Dr. Tytus Bernaś
Post doctoral Researcher at
SPIE Involvement:
Author | Instructor
Publications (5)

PROCEEDINGS ARTICLE | September 7, 2018
Proc. SPIE. 10834, Speckle 2018: VII International Conference on Speckle Metrology
KEYWORDS: Confocal microscopy, Microscopes, Holography, Biomedical optics, Statistical analysis, Digital holography, Microscopy, Quantitative analysis, Confocal laser scanning microscopy

PROCEEDINGS ARTICLE | March 2, 2006
Proc. SPIE. 6142, Medical Imaging 2006: Physics of Medical Imaging
KEYWORDS: MATLAB, Cameras, Image restoration, Distortion, Feature extraction, Medical imaging, Image quality, Discretization errors, Image retrieval, Computer engineering

PROCEEDINGS ARTICLE | February 21, 2006
Proc. SPIE. 6088, Imaging, Manipulation, and Analysis of Biomolecules, Cells, and Tissues IV
KEYWORDS: Signal to noise ratio, Microscopes, Image compression, Imaging systems, Wavelets, Denoising, Luminescence, Interference (communication), Distortion, JPEG2000

SPIE Journal Paper | November 1, 2005
JBO Vol. 10 Issue 06
KEYWORDS: Luminescence, Signal to noise ratio, Image quality, Image resolution, Wavelets, Microscopes, Modulation transfer functions, Photons, Confocal microscopy, Image information entropy

PROCEEDINGS ARTICLE | March 29, 2005
Proc. SPIE. 5699, Imaging, Manipulation, and Analysis of Biomolecules and Cells: Fundamentals and Applications III
KEYWORDS: Signal to noise ratio, Confocal microscopy, Optical transfer functions, Image compression, Wavelets, Microscopy, Luminescence, JPEG2000, Image quality, Bohrium

Course Instructor
SC738: Biological Constraints of Optical Imaging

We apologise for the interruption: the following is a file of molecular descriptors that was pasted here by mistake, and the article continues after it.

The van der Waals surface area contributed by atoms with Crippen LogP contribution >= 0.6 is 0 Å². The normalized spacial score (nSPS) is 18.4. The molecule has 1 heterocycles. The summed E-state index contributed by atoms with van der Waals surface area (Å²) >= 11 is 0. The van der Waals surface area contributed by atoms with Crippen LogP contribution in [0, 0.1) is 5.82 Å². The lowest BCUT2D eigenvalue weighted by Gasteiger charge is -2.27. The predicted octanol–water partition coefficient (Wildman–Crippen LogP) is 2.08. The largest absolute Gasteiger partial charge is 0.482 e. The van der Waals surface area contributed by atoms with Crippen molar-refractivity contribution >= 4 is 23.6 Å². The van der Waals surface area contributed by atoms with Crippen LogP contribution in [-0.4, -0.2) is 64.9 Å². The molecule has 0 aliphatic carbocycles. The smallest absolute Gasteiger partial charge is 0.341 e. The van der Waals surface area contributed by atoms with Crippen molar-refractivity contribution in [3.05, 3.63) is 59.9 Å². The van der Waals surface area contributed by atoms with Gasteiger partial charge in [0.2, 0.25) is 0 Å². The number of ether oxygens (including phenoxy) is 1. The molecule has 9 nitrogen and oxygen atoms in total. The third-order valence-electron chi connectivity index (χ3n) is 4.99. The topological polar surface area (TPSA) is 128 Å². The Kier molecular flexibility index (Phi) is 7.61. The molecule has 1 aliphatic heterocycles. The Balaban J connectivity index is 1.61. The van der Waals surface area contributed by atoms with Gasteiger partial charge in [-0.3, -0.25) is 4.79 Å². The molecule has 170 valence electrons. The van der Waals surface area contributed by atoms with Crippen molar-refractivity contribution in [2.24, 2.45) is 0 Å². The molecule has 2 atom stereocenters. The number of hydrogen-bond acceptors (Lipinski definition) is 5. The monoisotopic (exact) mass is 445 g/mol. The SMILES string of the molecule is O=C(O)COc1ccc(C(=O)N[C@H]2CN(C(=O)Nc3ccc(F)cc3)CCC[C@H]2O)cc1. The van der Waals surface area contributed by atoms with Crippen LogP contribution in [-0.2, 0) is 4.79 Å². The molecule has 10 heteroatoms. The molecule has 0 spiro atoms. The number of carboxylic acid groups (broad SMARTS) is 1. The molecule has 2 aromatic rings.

The physical limitations of biological optical microscopy are well established. However, considerably less attention is paid to the fact that the biological nature of the objects studied imposes additional constraints on microscopic imaging of cells and tissues. Biological systems are, by definition, dynamic. Therefore, any experimental procedure should address the biological and chemical changes during measurement in the studied system. The imaging itself may induce some of such changes, whereas others variations occur independently of microscopic observations. The goal of this short course is to present the factors that limit the accuracy, resolution, and reproducibility of microscopic imaging of biological objects. The discussion will focus on two methods of 3D optical imaging: confocal microscopy and two-photon microscopy. The course will recapitulate the fundamental physical limitations of optical imaging, and reevaluate their meaning in the context of practical biological microscopy. The following subjects will be discussed: influence of photon statistics and instrumental noise on accuracy and resolution, photophysical and biochemical stability of fluorescence labels, photodamage and phototoxicity, autofluorescence, and intrinsic optical properties of biological specimens. The course will also address the important issues of calibration and standardization. The performance of microscopic imaging of biological samples is usually evaluated in qualitative and subjective manner. There is no versatile, widely adopted standard for evaluation of optical microscopes used for biological studies, or for the quality of biological images collected. One of the aims of this short-course is to identify a set of statistical procedures for evaluation of microscope performance in the context of cell studies.
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